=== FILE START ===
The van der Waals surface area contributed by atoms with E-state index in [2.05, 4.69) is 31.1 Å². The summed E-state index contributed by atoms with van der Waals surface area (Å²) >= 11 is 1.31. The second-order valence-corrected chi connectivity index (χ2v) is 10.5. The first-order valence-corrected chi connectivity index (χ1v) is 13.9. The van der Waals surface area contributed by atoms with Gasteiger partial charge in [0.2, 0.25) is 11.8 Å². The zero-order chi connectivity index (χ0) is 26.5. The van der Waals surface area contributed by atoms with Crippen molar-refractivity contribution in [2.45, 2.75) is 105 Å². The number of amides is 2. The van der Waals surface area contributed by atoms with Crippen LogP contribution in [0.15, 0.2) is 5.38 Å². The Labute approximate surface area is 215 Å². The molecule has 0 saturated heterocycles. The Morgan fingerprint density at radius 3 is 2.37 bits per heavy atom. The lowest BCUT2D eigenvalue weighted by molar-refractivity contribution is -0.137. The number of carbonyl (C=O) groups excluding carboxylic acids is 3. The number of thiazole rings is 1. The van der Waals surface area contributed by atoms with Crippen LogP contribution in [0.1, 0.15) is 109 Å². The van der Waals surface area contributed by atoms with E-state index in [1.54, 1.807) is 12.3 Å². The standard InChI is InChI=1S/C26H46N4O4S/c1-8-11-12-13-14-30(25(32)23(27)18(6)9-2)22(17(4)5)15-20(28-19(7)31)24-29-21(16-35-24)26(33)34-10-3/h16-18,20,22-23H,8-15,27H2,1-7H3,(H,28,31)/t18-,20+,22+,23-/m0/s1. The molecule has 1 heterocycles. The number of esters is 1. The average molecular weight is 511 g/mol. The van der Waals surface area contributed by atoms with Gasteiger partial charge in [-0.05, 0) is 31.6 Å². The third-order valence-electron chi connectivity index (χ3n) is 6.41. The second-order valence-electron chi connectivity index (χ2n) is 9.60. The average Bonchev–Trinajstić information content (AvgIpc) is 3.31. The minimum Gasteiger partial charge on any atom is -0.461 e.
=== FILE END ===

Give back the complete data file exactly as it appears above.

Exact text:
The van der Waals surface area contributed by atoms with E-state index in [2.05, 4.69) is 31.1 Å². The summed E-state index contributed by atoms with van der Waals surface area (Å²) >= 11 is 1.31. The second-order valence-corrected chi connectivity index (χ2v) is 10.5. The first-order valence-corrected chi connectivity index (χ1v) is 13.9. The van der Waals surface area contributed by atoms with Gasteiger partial charge in [0.2, 0.25) is 11.8 Å². The zero-order chi connectivity index (χ0) is 26.5. The van der Waals surface area contributed by atoms with Crippen molar-refractivity contribution in [2.45, 2.75) is 105 Å². The number of amides is 2. The van der Waals surface area contributed by atoms with Crippen LogP contribution in [0.15, 0.2) is 5.38 Å². The Labute approximate surface area is 215 Å². The molecule has 0 saturated heterocycles. The Morgan fingerprint density at radius 3 is 2.37 bits per heavy atom. The lowest BCUT2D eigenvalue weighted by molar-refractivity contribution is -0.137. The number of carbonyl (C=O) groups excluding carboxylic acids is 3. The number of thiazole rings is 1. The van der Waals surface area contributed by atoms with Crippen LogP contribution in [0.1, 0.15) is 109 Å². The van der Waals surface area contributed by atoms with E-state index in [1.54, 1.807) is 12.3 Å². The standard InChI is InChI=1S/C26H46N4O4S/c1-8-11-12-13-14-30(25(32)23(27)18(6)9-2)22(17(4)5)15-20(28-19(7)31)24-29-21(16-35-24)26(33)34-10-3/h16-18,20,22-23H,8-15,27H2,1-7H3,(H,28,31)/t18-,20+,22+,23-/m0/s1. The molecule has 1 heterocycles. The number of esters is 1. The average molecular weight is 511 g/mol. The van der Waals surface area contributed by atoms with Gasteiger partial charge in [-0.05, 0) is 31.6 Å². The third-order valence-electron chi connectivity index (χ3n) is 6.41. The second-order valence-electron chi connectivity index (χ2n) is 9.60. The average Bonchev–Trinajstić information content (AvgIpc) is 3.31. The minimum Gasteiger partial charge on any atom is -0.461 e.